Goods imported from outside the EU are subject to duty based on trade tariffs. In Bemis Limited v HMRC [2019] TC7332 the FTT considered whether a loo seat made mainly out of wood-flour should be classified as wood or plastic.

HMRC had reviewed the product, it was imported from the US.

  • In September 2012, HMRC issued a Binding Tariff Information (BTI) ruling, classifying the product as wood under code 4421 90 98 90.
  • In February 2014, HMRC issued a second BTI which again classified the product as wood, this time under code 4421 90 97 90.
  • On 7 March 2017, HMRC issued a third BTI which classified the product as plastic, under code 3922 20 00 00.

The effect of the ruling meant that the product was now subject to duty of 6.5%

The company appealed to the First Tier Tribunal.

The FTT found that:

the company’s toilet seats were sold and marketed as ‘wood’ although they were made from approximately 85% wood-flour, obtained from grinding sawdust, shavings or other wood waste and 15% phenolic resin.

It was clear that neither the wood-flour or resin alone could fulfil the function of the product.

The General Rules for the Interpretation of the Combined Nomenclature (“CN”) for tarifs (“GIRs”) are contained in s 1A of Pt 1 of Annex 1 to EU Council reg 2658/87. These provide a tie-breaker when goods made of composite materials cannot be classified by reference to earlier tests. They shall be classified under the heading which occurs last in numerical order among those which equally merit consideration.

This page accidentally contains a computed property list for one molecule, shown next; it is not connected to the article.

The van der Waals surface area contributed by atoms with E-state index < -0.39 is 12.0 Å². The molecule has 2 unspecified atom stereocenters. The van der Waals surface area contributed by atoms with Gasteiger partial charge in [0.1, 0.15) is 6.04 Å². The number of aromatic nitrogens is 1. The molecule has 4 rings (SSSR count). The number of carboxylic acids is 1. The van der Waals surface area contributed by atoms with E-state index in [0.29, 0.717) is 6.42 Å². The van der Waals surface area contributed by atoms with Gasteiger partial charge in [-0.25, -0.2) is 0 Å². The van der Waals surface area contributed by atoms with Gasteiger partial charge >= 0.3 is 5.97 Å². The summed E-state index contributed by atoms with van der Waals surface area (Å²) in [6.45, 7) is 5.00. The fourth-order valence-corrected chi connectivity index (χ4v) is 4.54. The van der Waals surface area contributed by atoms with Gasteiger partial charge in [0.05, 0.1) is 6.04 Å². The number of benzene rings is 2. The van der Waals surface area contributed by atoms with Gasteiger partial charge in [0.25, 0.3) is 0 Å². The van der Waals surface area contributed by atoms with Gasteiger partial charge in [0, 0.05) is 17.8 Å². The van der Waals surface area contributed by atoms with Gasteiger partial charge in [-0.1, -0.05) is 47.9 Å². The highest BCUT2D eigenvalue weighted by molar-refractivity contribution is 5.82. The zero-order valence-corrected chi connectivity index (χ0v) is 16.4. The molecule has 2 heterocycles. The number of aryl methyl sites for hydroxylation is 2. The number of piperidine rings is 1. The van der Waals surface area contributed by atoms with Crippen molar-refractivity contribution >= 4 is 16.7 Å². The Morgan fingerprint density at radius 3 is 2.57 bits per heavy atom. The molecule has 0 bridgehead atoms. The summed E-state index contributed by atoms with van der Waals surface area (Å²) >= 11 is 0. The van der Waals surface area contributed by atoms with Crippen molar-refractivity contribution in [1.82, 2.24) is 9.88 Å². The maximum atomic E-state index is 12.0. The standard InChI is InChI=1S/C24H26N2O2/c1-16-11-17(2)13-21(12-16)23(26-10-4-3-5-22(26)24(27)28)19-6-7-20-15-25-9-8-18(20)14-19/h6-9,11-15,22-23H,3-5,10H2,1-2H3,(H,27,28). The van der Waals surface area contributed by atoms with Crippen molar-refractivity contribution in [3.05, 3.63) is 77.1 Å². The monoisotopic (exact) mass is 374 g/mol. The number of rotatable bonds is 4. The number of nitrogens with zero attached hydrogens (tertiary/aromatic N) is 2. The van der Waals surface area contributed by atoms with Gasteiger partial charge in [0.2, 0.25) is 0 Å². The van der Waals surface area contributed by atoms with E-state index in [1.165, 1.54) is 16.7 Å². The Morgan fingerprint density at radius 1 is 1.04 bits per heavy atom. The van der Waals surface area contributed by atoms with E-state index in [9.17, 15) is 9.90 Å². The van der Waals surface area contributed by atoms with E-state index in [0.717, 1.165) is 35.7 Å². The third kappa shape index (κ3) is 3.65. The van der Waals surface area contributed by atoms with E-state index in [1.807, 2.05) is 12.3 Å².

As code 4421 90 97 90 occurs after 3922 20 00 00 the seats were classified as wood.


On this site we do not normally want to bog you down with decisions on excise duties and trade tariffs, however when the UK relieves itself of EU rules it is likely that there will be plentiful opportunities for new experts as the UK devises its own new rules and tariffs. An interesting prospect if you fancy a niche consultancy.

External links

Bemis Limited v HMRC [2019] TC7332